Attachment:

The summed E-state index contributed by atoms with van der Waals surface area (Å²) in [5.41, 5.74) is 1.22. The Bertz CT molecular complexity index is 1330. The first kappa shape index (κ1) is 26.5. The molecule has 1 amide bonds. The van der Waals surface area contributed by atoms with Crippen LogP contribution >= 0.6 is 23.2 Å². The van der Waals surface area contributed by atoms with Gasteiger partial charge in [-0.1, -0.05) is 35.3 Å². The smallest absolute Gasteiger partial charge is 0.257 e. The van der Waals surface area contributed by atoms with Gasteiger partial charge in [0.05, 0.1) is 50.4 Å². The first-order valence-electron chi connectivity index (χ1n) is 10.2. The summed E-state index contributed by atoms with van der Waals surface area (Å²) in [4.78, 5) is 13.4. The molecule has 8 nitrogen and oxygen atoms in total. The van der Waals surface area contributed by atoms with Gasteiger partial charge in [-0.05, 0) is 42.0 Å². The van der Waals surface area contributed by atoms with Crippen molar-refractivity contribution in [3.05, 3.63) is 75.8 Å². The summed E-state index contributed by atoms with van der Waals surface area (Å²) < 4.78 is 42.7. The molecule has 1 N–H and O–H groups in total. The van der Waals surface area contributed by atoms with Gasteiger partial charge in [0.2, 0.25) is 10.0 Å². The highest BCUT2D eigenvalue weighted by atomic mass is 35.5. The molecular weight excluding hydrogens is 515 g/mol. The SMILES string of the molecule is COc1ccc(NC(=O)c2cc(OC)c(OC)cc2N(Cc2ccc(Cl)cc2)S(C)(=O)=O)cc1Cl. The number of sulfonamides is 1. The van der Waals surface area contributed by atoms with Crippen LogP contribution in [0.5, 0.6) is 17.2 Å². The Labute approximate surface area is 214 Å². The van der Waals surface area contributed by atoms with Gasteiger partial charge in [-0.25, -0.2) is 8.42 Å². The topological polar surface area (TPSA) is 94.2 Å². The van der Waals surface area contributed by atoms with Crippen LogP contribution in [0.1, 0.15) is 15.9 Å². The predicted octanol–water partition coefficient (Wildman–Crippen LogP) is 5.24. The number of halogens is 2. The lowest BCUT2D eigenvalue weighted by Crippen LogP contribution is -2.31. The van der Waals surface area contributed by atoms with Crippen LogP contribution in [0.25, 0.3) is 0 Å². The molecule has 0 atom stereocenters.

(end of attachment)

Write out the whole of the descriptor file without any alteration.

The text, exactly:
The summed E-state index contributed by atoms with van der Waals surface area (Å²) in [5.41, 5.74) is 1.22. The Bertz CT molecular complexity index is 1330. The first kappa shape index (κ1) is 26.5. The molecule has 1 amide bonds. The van der Waals surface area contributed by atoms with Crippen LogP contribution >= 0.6 is 23.2 Å². The van der Waals surface area contributed by atoms with Gasteiger partial charge in [-0.1, -0.05) is 35.3 Å². The smallest absolute Gasteiger partial charge is 0.257 e. The van der Waals surface area contributed by atoms with Gasteiger partial charge in [0.05, 0.1) is 50.4 Å². The first-order valence-electron chi connectivity index (χ1n) is 10.2. The summed E-state index contributed by atoms with van der Waals surface area (Å²) in [4.78, 5) is 13.4. The molecule has 8 nitrogen and oxygen atoms in total. The van der Waals surface area contributed by atoms with Gasteiger partial charge in [-0.05, 0) is 42.0 Å². The van der Waals surface area contributed by atoms with Crippen molar-refractivity contribution in [3.05, 3.63) is 75.8 Å². The summed E-state index contributed by atoms with van der Waals surface area (Å²) < 4.78 is 42.7. The molecule has 1 N–H and O–H groups in total. The van der Waals surface area contributed by atoms with Gasteiger partial charge in [0.2, 0.25) is 10.0 Å². The highest BCUT2D eigenvalue weighted by atomic mass is 35.5. The molecular weight excluding hydrogens is 515 g/mol. The SMILES string of the molecule is COc1ccc(NC(=O)c2cc(OC)c(OC)cc2N(Cc2ccc(Cl)cc2)S(C)(=O)=O)cc1Cl. The number of sulfonamides is 1. The van der Waals surface area contributed by atoms with Crippen LogP contribution in [0.5, 0.6) is 17.2 Å². The Labute approximate surface area is 214 Å². The van der Waals surface area contributed by atoms with Gasteiger partial charge in [-0.25, -0.2) is 8.42 Å². The topological polar surface area (TPSA) is 94.2 Å². The van der Waals surface area contributed by atoms with Crippen LogP contribution in [0.1, 0.15) is 15.9 Å². The predicted octanol–water partition coefficient (Wildman–Crippen LogP) is 5.24. The number of halogens is 2. The lowest BCUT2D eigenvalue weighted by Crippen LogP contribution is -2.31. The van der Waals surface area contributed by atoms with Crippen LogP contribution in [0.25, 0.3) is 0 Å². The molecule has 0 atom stereocenters.